Despite the challenges posed by rising interest rates and the steep rise of the US dollar, none of the bigger emerging markets – such as Brazil, Mexico, Indonesia, Vietnam, South Africa and even Turkey – seem to be in debt distress, according to the latest analysis by the IMF, as well as looking at interest rate spreads.

In recent years, substantial economic activity and stubborn inflation led central banks to hike interest rates to levels not seen in decades. In 2023, these rising global rates, combined with a strong US dollar and tightening liquidity conditions, weighed on fixed income returns and wider market sentiment.

This proved particularly challenging for emerging markets debt (EMD). However, after a few years of lacklustre investment performance, we anticipate a strong 2024 for the asset class.

Normalising growth and policy easing

We believe in a significant improvement in the global macro backdrop in 2024, characterised by still-resilient economic growth, lower global rates, and improving global liquidity conditions. 

While it appears likely that the global economy will continue to gradually decelerate, growth should remain close to its long-term potential. In that environment, central banks in advanced economies have likely reached the end of their hiking cycles, with monetary policy easing a predominant theme in 2024.

Many EM central banks have already started cutting policy rates, and we expect this process to continue into 2024, bearing in mind that in the global fight against inflation, EM central banks hiked interest rates sooner and faster than their counterparts in the developed world. As a result of such a timely and assertive policy reaction, inflation started to fall sooner and faster in EM countries.

In our opinion, easier monetary conditions will be one of the factors supporting economic growth in the EM world this year and beyond.

Stable credit fundamentals

Additionally, credit fundamentals should remain well supported in most EM countries. We believe real gross domestic product (GDP) growth for our investment universe will be 3.5% in 2024, only marginally lower than in 2023.

We also expect stable fiscal and debt dynamics. We think the budget-balance deficit and total government debt should remain relatively stable at approximately 5.2% and 57.5% of GDP, respectively. From an external account perspective, we expect a basic balance (current account plus foreign direct investments) surplus of approximately 1.5% of GDP in 2024.

Viewpoint Willaim Blair graph

Technical conditions and valuations support EMD

In 2023, we saw substantial outflows from dedicated EMD portfolios as investors shied away from asset classes sensitive to interest rate duration risk. However, the market impact from sizable outflows was attenuated by muted activity in the primary market. Unfavourable financing conditions caused by rising interest rates led to another year of negative new net debt issuance, resulting in more balanced supply-and-demand dynamics in the marketplace.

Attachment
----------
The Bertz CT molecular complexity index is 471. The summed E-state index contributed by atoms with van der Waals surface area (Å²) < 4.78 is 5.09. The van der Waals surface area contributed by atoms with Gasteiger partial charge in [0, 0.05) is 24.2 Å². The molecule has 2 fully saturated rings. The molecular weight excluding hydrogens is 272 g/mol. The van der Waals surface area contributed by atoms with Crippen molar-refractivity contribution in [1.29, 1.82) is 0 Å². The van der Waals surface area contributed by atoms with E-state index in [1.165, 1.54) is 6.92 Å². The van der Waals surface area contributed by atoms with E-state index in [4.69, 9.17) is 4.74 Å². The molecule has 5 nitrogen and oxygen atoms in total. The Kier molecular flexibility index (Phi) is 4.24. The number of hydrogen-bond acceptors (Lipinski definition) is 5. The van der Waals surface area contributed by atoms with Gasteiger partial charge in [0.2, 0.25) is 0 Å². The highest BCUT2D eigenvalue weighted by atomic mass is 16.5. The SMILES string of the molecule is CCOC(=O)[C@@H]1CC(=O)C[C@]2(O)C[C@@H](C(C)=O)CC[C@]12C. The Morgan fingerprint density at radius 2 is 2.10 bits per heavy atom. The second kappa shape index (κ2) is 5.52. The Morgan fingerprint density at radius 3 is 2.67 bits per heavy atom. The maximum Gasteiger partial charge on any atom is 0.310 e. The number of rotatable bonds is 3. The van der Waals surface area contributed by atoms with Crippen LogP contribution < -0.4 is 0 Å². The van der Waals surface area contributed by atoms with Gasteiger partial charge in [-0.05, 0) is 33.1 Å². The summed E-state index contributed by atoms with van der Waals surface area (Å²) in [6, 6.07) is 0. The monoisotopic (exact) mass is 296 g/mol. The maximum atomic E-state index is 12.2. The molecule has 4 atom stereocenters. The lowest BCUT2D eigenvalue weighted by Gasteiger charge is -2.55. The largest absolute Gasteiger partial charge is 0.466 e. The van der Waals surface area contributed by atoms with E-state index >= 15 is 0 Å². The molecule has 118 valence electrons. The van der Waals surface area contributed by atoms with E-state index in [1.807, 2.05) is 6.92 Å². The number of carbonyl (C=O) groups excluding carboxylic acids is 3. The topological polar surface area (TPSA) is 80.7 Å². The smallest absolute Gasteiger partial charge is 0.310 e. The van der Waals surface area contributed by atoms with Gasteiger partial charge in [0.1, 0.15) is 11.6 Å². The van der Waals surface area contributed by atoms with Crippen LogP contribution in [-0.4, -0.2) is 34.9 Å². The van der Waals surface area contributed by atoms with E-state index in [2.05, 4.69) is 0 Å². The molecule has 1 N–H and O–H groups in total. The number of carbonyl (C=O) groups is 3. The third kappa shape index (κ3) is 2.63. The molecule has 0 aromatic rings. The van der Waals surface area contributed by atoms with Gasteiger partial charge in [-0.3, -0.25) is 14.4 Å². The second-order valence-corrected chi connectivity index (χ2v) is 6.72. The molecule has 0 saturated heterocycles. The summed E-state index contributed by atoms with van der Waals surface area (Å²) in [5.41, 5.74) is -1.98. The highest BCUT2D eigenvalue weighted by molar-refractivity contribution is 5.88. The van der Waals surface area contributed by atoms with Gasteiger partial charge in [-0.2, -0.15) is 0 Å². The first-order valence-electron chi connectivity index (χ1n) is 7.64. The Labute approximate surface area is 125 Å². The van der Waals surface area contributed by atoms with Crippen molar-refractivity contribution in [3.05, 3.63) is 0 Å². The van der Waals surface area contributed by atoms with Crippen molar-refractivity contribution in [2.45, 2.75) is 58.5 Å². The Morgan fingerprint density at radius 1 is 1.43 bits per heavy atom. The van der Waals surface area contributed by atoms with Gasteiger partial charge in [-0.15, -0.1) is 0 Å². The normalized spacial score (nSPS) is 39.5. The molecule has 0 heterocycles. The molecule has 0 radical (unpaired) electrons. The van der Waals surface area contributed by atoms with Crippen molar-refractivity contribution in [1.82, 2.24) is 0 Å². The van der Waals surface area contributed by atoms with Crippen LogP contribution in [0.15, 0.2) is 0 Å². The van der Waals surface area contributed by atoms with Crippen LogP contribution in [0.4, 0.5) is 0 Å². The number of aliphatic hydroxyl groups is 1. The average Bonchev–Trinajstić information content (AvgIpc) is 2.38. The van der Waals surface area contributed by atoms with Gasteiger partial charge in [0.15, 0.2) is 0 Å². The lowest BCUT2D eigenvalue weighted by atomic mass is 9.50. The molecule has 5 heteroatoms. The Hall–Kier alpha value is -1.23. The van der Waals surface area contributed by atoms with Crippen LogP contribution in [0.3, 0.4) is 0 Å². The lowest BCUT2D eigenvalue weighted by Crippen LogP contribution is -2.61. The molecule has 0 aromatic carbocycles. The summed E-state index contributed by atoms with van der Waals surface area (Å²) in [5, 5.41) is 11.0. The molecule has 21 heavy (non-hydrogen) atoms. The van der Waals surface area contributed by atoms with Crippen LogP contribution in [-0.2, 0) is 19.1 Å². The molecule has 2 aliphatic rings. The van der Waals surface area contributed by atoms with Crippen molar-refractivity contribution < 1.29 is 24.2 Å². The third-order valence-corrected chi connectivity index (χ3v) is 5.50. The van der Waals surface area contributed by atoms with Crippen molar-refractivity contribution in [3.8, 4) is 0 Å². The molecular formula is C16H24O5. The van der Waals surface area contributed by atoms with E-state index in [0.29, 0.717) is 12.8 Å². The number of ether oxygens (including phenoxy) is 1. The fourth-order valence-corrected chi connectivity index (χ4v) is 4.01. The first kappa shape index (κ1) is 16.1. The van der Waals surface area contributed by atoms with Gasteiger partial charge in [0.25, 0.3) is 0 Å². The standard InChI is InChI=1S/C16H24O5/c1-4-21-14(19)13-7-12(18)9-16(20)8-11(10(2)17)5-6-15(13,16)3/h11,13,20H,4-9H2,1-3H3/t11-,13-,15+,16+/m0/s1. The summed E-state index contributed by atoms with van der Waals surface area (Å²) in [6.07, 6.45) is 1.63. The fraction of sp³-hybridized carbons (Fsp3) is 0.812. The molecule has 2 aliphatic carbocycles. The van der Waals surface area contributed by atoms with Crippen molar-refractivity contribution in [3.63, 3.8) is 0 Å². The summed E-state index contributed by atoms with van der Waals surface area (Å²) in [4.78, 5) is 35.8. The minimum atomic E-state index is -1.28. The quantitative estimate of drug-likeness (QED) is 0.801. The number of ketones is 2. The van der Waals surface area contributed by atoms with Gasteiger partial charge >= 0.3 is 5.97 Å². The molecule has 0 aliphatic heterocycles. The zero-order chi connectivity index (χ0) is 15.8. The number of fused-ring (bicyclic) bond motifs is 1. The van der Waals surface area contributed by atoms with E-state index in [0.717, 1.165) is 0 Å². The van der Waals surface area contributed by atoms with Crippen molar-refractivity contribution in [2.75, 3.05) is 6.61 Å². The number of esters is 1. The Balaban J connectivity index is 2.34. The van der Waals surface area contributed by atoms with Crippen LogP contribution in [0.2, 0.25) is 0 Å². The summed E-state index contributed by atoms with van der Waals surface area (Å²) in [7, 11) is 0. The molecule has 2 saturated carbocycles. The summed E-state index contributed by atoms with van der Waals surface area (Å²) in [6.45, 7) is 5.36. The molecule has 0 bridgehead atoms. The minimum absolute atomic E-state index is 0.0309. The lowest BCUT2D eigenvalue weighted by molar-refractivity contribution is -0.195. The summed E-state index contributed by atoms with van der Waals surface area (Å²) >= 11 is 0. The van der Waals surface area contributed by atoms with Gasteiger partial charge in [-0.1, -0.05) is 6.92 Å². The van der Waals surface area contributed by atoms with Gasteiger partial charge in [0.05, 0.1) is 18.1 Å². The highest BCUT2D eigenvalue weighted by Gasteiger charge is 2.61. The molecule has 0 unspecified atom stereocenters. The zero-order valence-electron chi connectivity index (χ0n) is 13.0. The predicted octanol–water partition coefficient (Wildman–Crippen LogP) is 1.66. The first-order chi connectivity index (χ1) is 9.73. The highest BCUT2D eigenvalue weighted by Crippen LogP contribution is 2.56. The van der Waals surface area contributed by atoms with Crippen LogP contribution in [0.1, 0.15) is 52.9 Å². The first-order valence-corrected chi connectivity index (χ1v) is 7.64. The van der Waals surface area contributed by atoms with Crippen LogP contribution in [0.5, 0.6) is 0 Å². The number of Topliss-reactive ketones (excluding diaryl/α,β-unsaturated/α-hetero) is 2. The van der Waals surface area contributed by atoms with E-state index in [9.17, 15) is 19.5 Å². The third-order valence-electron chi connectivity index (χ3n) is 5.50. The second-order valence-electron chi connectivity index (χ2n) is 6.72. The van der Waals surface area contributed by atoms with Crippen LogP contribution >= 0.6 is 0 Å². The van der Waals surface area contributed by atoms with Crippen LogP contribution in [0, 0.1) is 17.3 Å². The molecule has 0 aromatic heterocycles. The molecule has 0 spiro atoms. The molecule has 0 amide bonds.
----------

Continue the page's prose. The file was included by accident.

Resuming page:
EMD credit spreads appear compelling on both an absolute and relative basis, with current levels remaining wider than their historical levels. While EM sovereign high-grade credit spreads appear unattractive, high-yield credit spreads appear compelling, particularly relative to US corporate high yield levels. In the distressed credit space, we believe current prices continue to overestimate the probability of credit default and underestimate potential restructuring and recovery values. 

Marcelo Assalin at William Blair

For the local currency universe, headwinds of tighter US Federal Reserve policy and a stronger dollar have eased while interest rates in EMs remain elevated. Indeed, while several EM central banks have begun to loosen monetary policy, inflation has fallen faster than rates, leading to a widening of real interest rates.

With valuations in dollar terms little changed over the past year, the relative attractiveness of EM currencies against their developed market counterparts has risen substantially. We see further scope for modest currency appreciation over the coming year, led by high-beta countries.

Opportunities in EM corporate credit

We believe EM corporate credit is entering a period with normalising default expectations and diverse yet resilient fundamentals. The impact of higher-for-longer interest rates should become more apparent in the fundamental credit quality of EM corporate issuers in the next year.

However, despite some deterioration in leverage metrics in 2023, these metrics remain better than those of developed market credit and are likely to level off into next year. While coverage metrics should, in theory, deteriorate, it will likely depend on the composition of debt.

Weighing out the risks

While we have a high level of conviction in our constructive 2024 outlook, there are a few downside risks to our optimistic outlook.

We believe the Fed has reached the end of its hiking cycle and will start cutting policy rates at some point in the second half of 2024. However, keeping monetary policy conditions too tight for too long could result in a policy mistake that could lead to a US recession. Geopolitical tensions are also likely to continue to weigh on investor sentiment. The unresolved Russia/Ukraine conflict, instability in the Middle East, and tensions between China and Taiwan all have risks of escalation.

However, it is important to remember that there have always been potential incidents that could act as disruptors, and the current set of risks are already well known and perhaps fully priced by the markets already. We will nevertheless monitor all these risks very closely.

By Marcelo Assalin is the head of emerging market debt at William Blair